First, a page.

Book review: Charles Kennedy: A Tragic Flaw by Greg Hurst

I had a chance to read this recently updated book while on holiday in West Africa. It is a remarkably fine volume. Painstakingly researched and impeccably sourced, it offers a skillfully balanced portrait of a remarkable and inspiring man. As the title suggests, the author does not hold back on the human frailties of its subject but these are, nevertheless, presented as part of a rounded, fair and endearing commentary. I feel this book helps us to inch forward a little further in understanding the rather enigmatic Charles Kennedy, while deconstructing a few myths along the way.

I’ll pick out a few parts of the book which particularly caught my attention:

The Liberal Democrat party has often been portrayed as having “done a dirty” on Charles Kennedy – unceremoniously dropping him as leader and not supporting him through his illness. The book makes clear that this is simply wrong. There are many examples given of those around Charles Kennedy making strenuous efforts to help him over years.

Far from the party “hounding” Kennedy, Greg Hurst suggests the opposite; that because Kennedy was so respected, and out of sensitivity for him, the party held off and hesitated in its deliberations concerning him.

The book also makes clear the great efforts which Kennedy himself made to try to deal with his alcoholism, including sincere attendance of Alcoholics Anonymous meetings in Glasgow. There is also some insight into this area offered via Alistair Campbell.

It is easy to assume that the “Tragic Flaw” referred toTragic flaw Charles Kennedy
in the book’s title is alcoholism. In fact, the author goes a little deeper:

The most arresting change in Charles Kennedy as he progressed from star student debater to contender for party leader was in his self-confidence.

The author says that in the mid-1990s a serious lack of self-esteem became apparent to some of those around him, concluding:

Alcohol may have been a symptom rather than a cause.

There is much in the book about Charles’ time in the SDP, and how he played a leading role in nudging that party towards merger and the formation of the Liberal Democrats. There is one tale of Charkles Kennedy taking dear old Bob Maclennan, somewhat distraught at an impasse in the inter-party negotiations, aside to gently console and encourage him.

It is worth reading the book to understand better the history of the Liberal Democrats during the Labour government 1997-2010. The story of the 2001 general election was particularly interesting given the close liaison between the Liberal Democrats and Labour. Our campaign leader was phoning Labour virtually everyday to check that we were co-ordinating our “grids” with them. That is quite remarkable in retrospect.

There is some very good detail of Charles Kennedy on the campaign trail during the 2001 general election. The appendices contain a very humble note from him, on what went well and what didn’t go so well during the campaign. It is clear that Charles liked to have old friends or relatives with him in the campaign bus.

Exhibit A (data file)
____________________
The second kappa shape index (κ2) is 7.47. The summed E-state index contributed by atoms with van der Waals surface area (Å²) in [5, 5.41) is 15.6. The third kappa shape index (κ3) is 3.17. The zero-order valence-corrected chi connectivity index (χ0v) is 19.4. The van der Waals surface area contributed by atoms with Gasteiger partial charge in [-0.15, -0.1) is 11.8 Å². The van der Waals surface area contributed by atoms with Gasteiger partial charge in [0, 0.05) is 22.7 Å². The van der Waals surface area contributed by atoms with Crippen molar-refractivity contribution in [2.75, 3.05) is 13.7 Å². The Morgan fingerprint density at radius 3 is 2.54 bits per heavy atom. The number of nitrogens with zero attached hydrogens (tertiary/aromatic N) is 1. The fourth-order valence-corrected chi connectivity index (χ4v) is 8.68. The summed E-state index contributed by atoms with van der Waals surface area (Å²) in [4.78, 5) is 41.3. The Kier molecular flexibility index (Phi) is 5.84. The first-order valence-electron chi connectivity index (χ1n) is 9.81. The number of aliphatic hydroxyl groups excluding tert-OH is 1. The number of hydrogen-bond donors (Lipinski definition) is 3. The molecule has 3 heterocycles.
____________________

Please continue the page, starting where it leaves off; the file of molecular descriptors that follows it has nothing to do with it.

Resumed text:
Also in the appendices there is an hilarious Glasgow University Union debate order paper from 1980. There are very interesting extracts from a memo from Tim Razzall, general election campaign director, after the 2005 general election. We won 62 seats but somehow the ensuing media spin turned this into a near-disaster – “they should have done so much better”. Nowadays we look back at those 62 seats with great reverence – and it is clear they were won largely because of the public’s trust in Charles Kennedy and because of his stance on Iraq. The disintegration of the Conservative party also helped.

Greg Hurst details Kennedy’s bid to become Rector of Glasgow University, after his leadership years, and his subsequent holding of the post. He really did throw himself into the role, spending a great amount of time on it.

There is also much about Charles Kennedy’s original student days in Glasgow – particularly his debating. He excelled in “mid-evening and, particularly, government pre-question time rounds”. Another member of the debating club, John Morrison, himself sadly taken from us far too young, said that Charles’ “conversational conference speech style” could be traced back to those Glasgow sessions.

Both for his great service as Rector and his notable contributions as a student, it is no wonder that Charles Kennedy has been posthumously honoured so much by the great Glaswegian institution.

It is also very cheering to read of Charles Kennedy’s campaigning style in the Highlands. He didn’t do doorstepping. He spoke at loads of public meetings accompanied by his father on the fiddle. This seemed to strike a real chord with locals – and seems to have been one of the main reasons behind Charles’ original meteoric election as an MP.